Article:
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Tuesday, 7 December 2004
Page: 17


Senator GREIG (1:36 PM) —The Australian Security Intelligence Organisation Amendment Bill 2004 expands the range of circumstances in which ASIO can provide security assessments regarding individuals for the benefit of the states and territories. Under the current regime ASIO is empowered to provide security assessments in relation to individuals who have access to security restricted information or places. However, following a COAG agreement regarding the regulation of ammonium nitrate in Australia, it has become necessary for ASIO to provide assessments in relation to individuals who have access to hazardous substances which are restricted on security grounds.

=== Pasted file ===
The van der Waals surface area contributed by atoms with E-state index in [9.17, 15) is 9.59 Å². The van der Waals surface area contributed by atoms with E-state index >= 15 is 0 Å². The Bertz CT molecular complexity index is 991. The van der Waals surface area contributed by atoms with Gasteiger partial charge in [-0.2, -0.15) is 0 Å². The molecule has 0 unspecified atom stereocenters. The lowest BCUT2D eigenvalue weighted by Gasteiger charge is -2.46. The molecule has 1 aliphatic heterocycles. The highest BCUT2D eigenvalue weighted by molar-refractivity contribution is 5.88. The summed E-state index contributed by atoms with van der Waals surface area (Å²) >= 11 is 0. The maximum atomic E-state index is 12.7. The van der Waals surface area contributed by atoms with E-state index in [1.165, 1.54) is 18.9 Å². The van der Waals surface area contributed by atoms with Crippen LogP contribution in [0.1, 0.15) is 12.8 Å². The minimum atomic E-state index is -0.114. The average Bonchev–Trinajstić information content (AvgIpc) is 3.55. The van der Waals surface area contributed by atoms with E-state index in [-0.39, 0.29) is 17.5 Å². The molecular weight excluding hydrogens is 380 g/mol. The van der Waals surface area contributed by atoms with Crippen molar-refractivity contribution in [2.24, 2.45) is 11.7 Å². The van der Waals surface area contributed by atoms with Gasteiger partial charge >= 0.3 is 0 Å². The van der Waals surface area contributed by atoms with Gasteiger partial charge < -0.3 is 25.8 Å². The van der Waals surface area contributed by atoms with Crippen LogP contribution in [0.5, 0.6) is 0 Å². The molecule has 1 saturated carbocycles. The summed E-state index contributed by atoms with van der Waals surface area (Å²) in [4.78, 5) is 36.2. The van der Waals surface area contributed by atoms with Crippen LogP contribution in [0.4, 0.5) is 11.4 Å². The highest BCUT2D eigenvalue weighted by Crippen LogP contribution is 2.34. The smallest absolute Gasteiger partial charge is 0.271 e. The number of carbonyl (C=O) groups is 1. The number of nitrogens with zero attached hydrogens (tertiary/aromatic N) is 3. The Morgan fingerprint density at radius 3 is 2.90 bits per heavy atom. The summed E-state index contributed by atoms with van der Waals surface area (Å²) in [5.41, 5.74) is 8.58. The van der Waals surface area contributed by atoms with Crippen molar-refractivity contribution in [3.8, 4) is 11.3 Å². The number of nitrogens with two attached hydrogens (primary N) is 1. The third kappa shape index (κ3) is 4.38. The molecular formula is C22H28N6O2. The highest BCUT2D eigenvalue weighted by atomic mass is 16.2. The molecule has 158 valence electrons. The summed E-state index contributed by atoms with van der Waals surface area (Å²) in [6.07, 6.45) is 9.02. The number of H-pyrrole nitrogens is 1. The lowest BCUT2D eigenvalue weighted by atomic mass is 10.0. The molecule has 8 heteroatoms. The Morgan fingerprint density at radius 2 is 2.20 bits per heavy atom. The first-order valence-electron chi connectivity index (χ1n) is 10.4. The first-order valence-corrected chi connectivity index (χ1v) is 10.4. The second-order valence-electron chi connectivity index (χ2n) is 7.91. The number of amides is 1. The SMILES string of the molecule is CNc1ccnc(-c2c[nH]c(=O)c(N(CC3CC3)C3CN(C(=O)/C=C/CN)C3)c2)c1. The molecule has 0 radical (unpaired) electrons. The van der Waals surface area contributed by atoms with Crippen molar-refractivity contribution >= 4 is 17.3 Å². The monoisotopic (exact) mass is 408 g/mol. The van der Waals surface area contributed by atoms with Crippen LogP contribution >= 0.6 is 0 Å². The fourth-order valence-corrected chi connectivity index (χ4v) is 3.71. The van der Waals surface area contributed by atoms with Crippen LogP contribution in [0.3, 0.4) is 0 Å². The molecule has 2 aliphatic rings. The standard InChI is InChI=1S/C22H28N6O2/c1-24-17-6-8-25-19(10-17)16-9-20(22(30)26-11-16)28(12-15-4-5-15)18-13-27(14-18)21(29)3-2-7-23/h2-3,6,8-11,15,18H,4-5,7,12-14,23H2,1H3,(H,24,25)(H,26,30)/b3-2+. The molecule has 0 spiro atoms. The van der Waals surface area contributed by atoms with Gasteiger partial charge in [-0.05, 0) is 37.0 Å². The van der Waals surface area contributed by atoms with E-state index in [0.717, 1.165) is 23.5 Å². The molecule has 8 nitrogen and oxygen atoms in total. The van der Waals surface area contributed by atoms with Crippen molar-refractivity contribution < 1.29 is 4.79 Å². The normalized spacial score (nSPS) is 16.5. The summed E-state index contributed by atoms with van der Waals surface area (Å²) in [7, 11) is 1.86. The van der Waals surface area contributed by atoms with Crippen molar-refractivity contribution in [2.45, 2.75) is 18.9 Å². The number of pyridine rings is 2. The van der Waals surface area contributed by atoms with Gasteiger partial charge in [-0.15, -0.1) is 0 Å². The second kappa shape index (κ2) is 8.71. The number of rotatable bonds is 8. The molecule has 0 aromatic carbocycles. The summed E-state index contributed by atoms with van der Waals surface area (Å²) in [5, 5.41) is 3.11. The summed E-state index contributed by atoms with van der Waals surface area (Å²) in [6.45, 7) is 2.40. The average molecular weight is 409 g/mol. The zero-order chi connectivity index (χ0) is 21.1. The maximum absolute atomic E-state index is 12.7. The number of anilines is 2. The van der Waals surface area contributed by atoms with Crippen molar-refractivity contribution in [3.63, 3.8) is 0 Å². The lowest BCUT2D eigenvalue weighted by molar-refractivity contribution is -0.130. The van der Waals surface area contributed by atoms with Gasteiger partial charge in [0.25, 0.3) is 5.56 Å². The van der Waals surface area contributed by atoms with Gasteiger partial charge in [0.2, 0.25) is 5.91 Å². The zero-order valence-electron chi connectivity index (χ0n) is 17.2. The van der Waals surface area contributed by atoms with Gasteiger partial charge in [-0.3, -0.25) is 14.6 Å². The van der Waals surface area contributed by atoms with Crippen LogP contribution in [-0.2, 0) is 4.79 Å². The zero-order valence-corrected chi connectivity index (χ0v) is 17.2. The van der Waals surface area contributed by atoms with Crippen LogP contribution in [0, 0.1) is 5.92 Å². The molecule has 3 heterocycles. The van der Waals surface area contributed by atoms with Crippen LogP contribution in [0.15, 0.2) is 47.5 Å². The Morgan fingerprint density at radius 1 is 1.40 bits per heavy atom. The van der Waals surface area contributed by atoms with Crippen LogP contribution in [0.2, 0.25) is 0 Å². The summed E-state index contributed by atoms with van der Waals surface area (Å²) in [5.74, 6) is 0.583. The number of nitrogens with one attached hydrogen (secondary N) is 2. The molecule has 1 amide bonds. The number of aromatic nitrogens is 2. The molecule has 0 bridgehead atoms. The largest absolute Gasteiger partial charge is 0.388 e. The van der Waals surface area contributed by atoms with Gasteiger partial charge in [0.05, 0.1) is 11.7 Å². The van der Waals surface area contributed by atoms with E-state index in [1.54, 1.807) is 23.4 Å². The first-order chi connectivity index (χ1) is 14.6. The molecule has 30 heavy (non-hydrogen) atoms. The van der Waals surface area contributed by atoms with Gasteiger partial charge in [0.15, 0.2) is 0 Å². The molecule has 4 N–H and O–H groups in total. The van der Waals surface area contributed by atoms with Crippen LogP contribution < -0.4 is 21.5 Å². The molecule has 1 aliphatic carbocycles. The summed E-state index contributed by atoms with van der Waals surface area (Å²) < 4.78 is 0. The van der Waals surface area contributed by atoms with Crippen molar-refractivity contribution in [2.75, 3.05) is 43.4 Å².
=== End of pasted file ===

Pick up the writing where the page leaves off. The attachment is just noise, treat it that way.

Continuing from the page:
On 25 June this year COAG agreed to institute a national ban on ammonium nitrate other than for specifically authorised users. The ban is to be implemented by way of a licensing regime in each state to ensure that ammonium nitrate is only available to individuals who have a demonstrated need for it, are not a security concern and will store the substance safely. As an initial point, I would like to express the Democrats' strong support for a ban on the purchase and use of ammonium nitrate other than for a limited number of legitimate uses. This is an issue which we have campaigned on, and we welcome the government's decision to finally address the dangers posed by this substance. Given the potential for ammonium nitrate to be used in acts of terrorism—which has been known since at least 1995 when it was used by Timothy McVeigh to carry out the Oklahoma bombing—it is incredibly disappointing that the government has taken so long to introduce this legislation. In fact, it does amount to some degree of negligence on the part of the government. Senator Andrew Bartlett took up this issue with the government on 21 June this year, when he asked: